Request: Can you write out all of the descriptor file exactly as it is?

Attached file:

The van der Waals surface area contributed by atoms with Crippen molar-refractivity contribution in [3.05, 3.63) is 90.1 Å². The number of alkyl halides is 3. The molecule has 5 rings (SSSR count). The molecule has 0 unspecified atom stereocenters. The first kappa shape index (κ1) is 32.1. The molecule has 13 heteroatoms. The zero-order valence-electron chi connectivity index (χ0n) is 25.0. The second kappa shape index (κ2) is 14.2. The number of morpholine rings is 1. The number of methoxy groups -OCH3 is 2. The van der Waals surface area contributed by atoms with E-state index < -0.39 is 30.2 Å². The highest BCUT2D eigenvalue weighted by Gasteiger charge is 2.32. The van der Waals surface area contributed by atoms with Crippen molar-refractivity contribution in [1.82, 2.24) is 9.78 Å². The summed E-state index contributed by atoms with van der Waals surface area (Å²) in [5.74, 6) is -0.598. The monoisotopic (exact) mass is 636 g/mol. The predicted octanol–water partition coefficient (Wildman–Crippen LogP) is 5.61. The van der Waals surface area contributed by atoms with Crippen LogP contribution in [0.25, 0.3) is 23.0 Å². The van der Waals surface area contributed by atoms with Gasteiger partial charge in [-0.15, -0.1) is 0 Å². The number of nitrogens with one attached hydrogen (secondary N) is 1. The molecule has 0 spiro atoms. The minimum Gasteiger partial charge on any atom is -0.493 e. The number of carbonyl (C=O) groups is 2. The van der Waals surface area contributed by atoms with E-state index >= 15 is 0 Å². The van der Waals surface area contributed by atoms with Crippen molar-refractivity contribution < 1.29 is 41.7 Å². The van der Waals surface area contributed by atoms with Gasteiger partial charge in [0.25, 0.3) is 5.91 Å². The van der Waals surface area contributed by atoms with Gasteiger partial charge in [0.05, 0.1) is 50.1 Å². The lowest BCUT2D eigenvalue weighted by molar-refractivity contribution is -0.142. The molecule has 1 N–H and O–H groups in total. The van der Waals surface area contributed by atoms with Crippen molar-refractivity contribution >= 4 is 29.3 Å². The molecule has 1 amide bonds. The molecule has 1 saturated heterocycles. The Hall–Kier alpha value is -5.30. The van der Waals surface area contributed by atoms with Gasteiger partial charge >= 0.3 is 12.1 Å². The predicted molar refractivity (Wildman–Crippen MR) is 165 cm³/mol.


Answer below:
The van der Waals surface area contributed by atoms with Crippen molar-refractivity contribution in [3.05, 3.63) is 90.1 Å². The number of alkyl halides is 3. The molecule has 5 rings (SSSR count). The molecule has 0 unspecified atom stereocenters. The first kappa shape index (κ1) is 32.1. The molecule has 13 heteroatoms. The zero-order valence-electron chi connectivity index (χ0n) is 25.0. The second kappa shape index (κ2) is 14.2. The number of morpholine rings is 1. The number of methoxy groups -OCH3 is 2. The van der Waals surface area contributed by atoms with E-state index < -0.39 is 30.2 Å². The highest BCUT2D eigenvalue weighted by Gasteiger charge is 2.32. The van der Waals surface area contributed by atoms with Crippen molar-refractivity contribution in [1.82, 2.24) is 9.78 Å². The summed E-state index contributed by atoms with van der Waals surface area (Å²) in [5.74, 6) is -0.598. The monoisotopic (exact) mass is 636 g/mol. The predicted octanol–water partition coefficient (Wildman–Crippen LogP) is 5.61. The van der Waals surface area contributed by atoms with Crippen LogP contribution in [0.25, 0.3) is 23.0 Å². The van der Waals surface area contributed by atoms with Gasteiger partial charge in [-0.15, -0.1) is 0 Å². The number of nitrogens with one attached hydrogen (secondary N) is 1. The molecule has 0 spiro atoms. The minimum Gasteiger partial charge on any atom is -0.493 e. The number of carbonyl (C=O) groups is 2. The van der Waals surface area contributed by atoms with E-state index >= 15 is 0 Å². The van der Waals surface area contributed by atoms with Crippen molar-refractivity contribution < 1.29 is 41.7 Å². The van der Waals surface area contributed by atoms with Gasteiger partial charge in [0.25, 0.3) is 5.91 Å². The van der Waals surface area contributed by atoms with Gasteiger partial charge in [0.05, 0.1) is 50.1 Å². The lowest BCUT2D eigenvalue weighted by molar-refractivity contribution is -0.142. The molecule has 1 N–H and O–H groups in total. The van der Waals surface area contributed by atoms with Crippen molar-refractivity contribution >= 4 is 29.3 Å². The molecule has 1 amide bonds. The molecule has 1 saturated heterocycles. The Hall–Kier alpha value is -5.30. The van der Waals surface area contributed by atoms with Gasteiger partial charge >= 0.3 is 12.1 Å². The predicted molar refractivity (Wildman–Crippen MR) is 165 cm³/mol.